oscilloscope, counter, signal generator, etc.), you probably need to
buy some tools to build a software radio. Sure, you can do without,
or borrow from a friend, or buy used, but life is much easier if you
make the investment. (Folks.. don't beat up on me because the
analogy breaks down real quickly... but you get the idea)
Jim, W6RMK
"
4.2 ADDITIONAL LICENSE TERMS APPLICABLE TO SOFTWARE LICENSED FOR
EDUCATIONAL USE
Subject to the terms and conditions of this License, you may exercise your
rights under this license to use the Product and to create Works
solely for your
own personal use in providing or receiving instruction within the
limited scope
of guided computer programming and/or software training courses in
which you are
a direct and personal participant, either as student or instructor
("Courses").
You may only reproduce, distribute and use Works, in source or
object code form,
to other participants of the Courses and then only for educational or training
purposes. You may not use the Products or Works created with the products for
any commercial, business, governmental or institutional purpose of any kind,
except to the extent you are an instructor teaching a Course. All rights not
specifically granted to you herein are retained by Borland.
"
--
No virus found in this incoming message.
Checked by AVG Anti-Virus.
Version: 7.0.344 / Virus Database: 267.11.10/120 - Release Date: 10/5/2005
Cecil Bayona
KD5NWA
www.qrpradio.com

I fail to see why doing the same thing over and over and getting the
same results every time is insanity: I've almost proved it isn't;
only a few more tests now and I'm sure results will differ this time ...
Philip Covington
2005-10-06 02:47:46 UTC
Permalink
Post by Jim Lux
Here is one of the big advantages of developing for Linux. Tools ARE
available for free (as in beer). They may be clunky, or not as polished, or
not as useful as those that you pay for, but at least you're not shut out
of the game.
Many of those tools are also available for Windows. I am using
libusb-win32 for my FX2 development work. It is a port of the libusb
library for linux. I have written a C# wrapper for the libusb API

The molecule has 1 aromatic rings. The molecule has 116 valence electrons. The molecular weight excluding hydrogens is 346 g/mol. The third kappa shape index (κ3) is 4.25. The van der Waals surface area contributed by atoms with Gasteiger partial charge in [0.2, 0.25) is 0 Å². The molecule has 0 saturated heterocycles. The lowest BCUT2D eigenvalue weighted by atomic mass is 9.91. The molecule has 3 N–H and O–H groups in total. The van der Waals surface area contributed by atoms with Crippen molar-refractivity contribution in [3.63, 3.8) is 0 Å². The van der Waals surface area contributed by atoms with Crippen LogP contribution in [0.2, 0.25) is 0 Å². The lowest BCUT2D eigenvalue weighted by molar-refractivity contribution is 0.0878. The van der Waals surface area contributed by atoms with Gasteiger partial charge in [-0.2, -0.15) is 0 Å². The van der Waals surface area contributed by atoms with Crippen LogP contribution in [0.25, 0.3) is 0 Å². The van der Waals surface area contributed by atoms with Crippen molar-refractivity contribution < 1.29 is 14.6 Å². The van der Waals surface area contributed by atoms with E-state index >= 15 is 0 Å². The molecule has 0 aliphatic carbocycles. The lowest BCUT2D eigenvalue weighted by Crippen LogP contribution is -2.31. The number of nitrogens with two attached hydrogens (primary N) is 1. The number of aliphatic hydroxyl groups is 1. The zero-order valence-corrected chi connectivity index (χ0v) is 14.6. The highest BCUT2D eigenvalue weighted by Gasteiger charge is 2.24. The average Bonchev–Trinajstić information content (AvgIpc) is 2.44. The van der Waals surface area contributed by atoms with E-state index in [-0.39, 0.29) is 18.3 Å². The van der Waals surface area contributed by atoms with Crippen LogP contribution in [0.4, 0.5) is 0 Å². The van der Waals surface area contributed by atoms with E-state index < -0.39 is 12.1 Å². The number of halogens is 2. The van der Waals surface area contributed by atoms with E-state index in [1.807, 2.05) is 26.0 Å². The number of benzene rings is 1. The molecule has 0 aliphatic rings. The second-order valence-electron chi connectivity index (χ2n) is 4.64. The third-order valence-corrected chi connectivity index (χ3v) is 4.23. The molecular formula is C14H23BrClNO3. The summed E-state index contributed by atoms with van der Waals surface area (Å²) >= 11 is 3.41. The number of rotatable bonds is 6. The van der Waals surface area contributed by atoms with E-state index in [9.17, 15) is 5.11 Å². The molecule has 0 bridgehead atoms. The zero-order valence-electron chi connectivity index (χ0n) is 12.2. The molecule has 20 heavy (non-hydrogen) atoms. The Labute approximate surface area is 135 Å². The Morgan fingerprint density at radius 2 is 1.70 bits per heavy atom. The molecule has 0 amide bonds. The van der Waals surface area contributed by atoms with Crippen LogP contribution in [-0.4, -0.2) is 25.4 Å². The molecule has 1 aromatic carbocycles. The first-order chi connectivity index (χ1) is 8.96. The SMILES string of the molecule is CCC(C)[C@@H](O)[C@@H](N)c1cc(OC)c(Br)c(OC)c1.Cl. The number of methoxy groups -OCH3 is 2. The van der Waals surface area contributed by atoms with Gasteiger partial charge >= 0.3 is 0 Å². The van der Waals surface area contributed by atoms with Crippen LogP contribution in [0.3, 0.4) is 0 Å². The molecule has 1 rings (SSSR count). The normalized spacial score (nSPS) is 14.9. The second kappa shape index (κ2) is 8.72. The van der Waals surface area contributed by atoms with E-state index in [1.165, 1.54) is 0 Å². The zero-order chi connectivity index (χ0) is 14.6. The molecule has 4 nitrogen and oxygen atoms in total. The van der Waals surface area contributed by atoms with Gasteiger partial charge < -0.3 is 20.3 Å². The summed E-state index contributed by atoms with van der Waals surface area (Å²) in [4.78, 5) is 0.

that works on BOTH Linux and Windows without recompiling under Mono.
Many of the tools I use on Linux are also available on Windows through
cywin and MinGW.

The open source SDCC compiler that I am using for FX2 firmware
development works well in Linux and Windows.

73 de Phil N8VB


--
Philip A Covington
http://www.philcovington.com
Philip Covington
2005-10-06 02:54:43 UTC
Permalink
Post by KD5NWA
I was wondering, I went to the icSharpDevelop site and I got the
impression that the software is only a IDE for the MS C# compiler, so
you would still have to have the MS software anyway. Is that correct
or will it work with it's own or other C# compilers.
In SharpDevelop you can choose between using the MS csc compiler or
the Mono mcs compiler in the project options configuration. You can
also choose either the .NET framework runtime or the Mono runtime. I
almost always use SharpDevelop with Mono selected for both since the
executables and libraries will run on both Windows and Linux without
recompiling. So, to answer your question - no you are not stuck with
the MS compiler or the .NET framework if you use SharpDevelop.

73 de Phil N8VB
Frank Brickle
2005-10-06 03:19:50 UTC
Permalink
Post by KD5NWA
Lissssp anyone? :-P
Don't I wish.

All you need to be convinced is to see the edifice that Bill Schottaedt
of CCRMA has built around CLM, CMN, and snd to see the value of that
kind of programming environment. His stuff works across all the current
Lisps. He doesn't consign you to using Lisp, either. You can leverage
his work in C, guile, Ruby...pretty astonishing.

One of the reasons we're rolling much of the effort over into Python is
the extent to which that platform provides much of what you'd like to
have from Lisp, except the programmable syntax. It wouldn't be
surprising if the same considerations weighed heavily in the choice of
Python as the medium for gnuradio.

73
Frank
AB2KT
Frank Brickle
2005-10-06 03:32:20 UTC
Permalink
...a big update to jDttSP
along with a GUI very soon on Linux. I think it is a collaboration
between Bob Cowdery, Bob McGwier, and Frank Brickle so I am sure one
of them can tell you more.
That's right. Now that we're past the official fork between the Linux
and Windows versions, the complete Linux environment is crystallizing
fast. Bob G3UKB has done heroic work in building the console and remoted
control environment. The debugging is mostly a question of ironing out
version inconsistencies between various supporting software chunks.

The main outstanding question right now is how to provide a complete
system for the early adopters that won't have them tearing their hair
out over massive installation requirements and dependency problems. This
is a non-trivial issue and difficult to solve without forcing everybody
to the same Linux distro, release, and supplementary libraries. Nothing
conclusive yet.

N4HY and I are down for the count right now with AMSAT and other
commitments, but we will be concentrating on the Linux release again
during the coming week.

73
Frank
AB2KT
VA3MA - Dan
2005-10-06 03:16:23 UTC
Permalink
http://www.eham.net/reviews/detail/4108#42946

Not a nice review - yet is buying another!
Tim Ellison
2005-10-06 13:23:18 UTC
Permalink
Bom dia. Oi.